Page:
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8.557809 - Guitar Recital: Goran Krivokapic
Goran Krivokapić - Guitar Recital
Werthmüller • J.S. Bach • D. Scarlatti • Bogdanović
Franz Werthmüller’s music sits comfortably between Joseph Haydn, 37 years older, and Fernando Sor, nine years older. Though closer in time to Sor, he seems to have absorbed more of the older composer’s style, at least in the brisk Allegro that opens his Sonata in A major, Op. 17, in a high-spirited fashion, and in the exhilarating momentum of the Presto that concludes it. Haydn, who liked to finish his symphonies with an uptempo movement, might have approved. The warm and eloquent melody of the Lento, however, is more of Werthmüller’s time, at the beginning of the Romantic movement that was to usher in Weber, Schumann and Chopin. The sonata was transcribed, presumably from a piano version, by the nineteenth-century Austrian guitarist and composer Franz Pfeifer.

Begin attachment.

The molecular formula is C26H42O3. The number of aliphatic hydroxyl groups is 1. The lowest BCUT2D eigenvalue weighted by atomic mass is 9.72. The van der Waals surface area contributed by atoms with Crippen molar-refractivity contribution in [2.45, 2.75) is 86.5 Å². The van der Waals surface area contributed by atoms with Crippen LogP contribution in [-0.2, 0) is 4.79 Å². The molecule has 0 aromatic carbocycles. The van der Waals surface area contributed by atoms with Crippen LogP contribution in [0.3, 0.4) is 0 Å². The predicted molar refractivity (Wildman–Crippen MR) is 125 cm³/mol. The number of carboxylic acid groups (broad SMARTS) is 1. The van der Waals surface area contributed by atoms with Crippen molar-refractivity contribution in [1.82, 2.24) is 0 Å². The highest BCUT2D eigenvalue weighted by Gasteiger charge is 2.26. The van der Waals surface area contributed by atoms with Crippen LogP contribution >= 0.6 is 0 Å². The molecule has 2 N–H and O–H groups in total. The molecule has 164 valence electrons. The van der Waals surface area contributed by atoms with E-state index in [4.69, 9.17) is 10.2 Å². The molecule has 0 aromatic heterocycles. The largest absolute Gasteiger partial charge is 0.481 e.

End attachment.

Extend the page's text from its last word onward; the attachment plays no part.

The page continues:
‘Good, great and universal music remains the same no matter what instrument sounds the notes’. The opinion of Ferruccio Busoni, composer, piano virtuoso and arranger of formidable skill, is almost universally echoed by modern musicians and musicologists, but the old belief that it is somehow wrong to play violin music on the guitar still persists in some quarters. Bach himself was a habitual transcriber and arranger, and that surely ought to be enough to convince the doubtful. The advantages of a guitar transcription include a great clarity in polyphony while still retaining an essentially string sound. Bach himself arranged movements from his Violin Sonatas, so guitar arrangers and transcribers are not working in the dark. Nevertheless, decisions have to be made - when, or if, to arpeggiate chords, as the violin necessarily must when more than two adjacent strings are involved; whether to expand a violin’s fournote chord with the guitar’s two additional strings, whether to acknowledge that it was originally a violin piece or whether to treat it as a new piece for guitar, and so on. It is known that Bach owned a lute, though whether he could play it with any degree of proficiency is uncertain: in performance he remained a keyboardplayer par excellence. Busoni, among whose students was Sibelius, was an arch-romantic, as his arrangement for piano of Bach’s D minor Chaconne shows. A generation later, Segovia’s Chaconne arrangement for guitar was much less romantic, though nowadays it would not be considered to be in accordance with modern thinking and beliefs. An arrangement invariably echoes the perceptions of its own time, not those of the period in which the work was originally composed. The demanding fugue of the Sonata in C, BWV1005, is known familiarly among English-speaking guitarists as ‘London Bridge’, the melody of which can be recognised in the opening bars, although obviously Bach had no knowledge of traditional English song.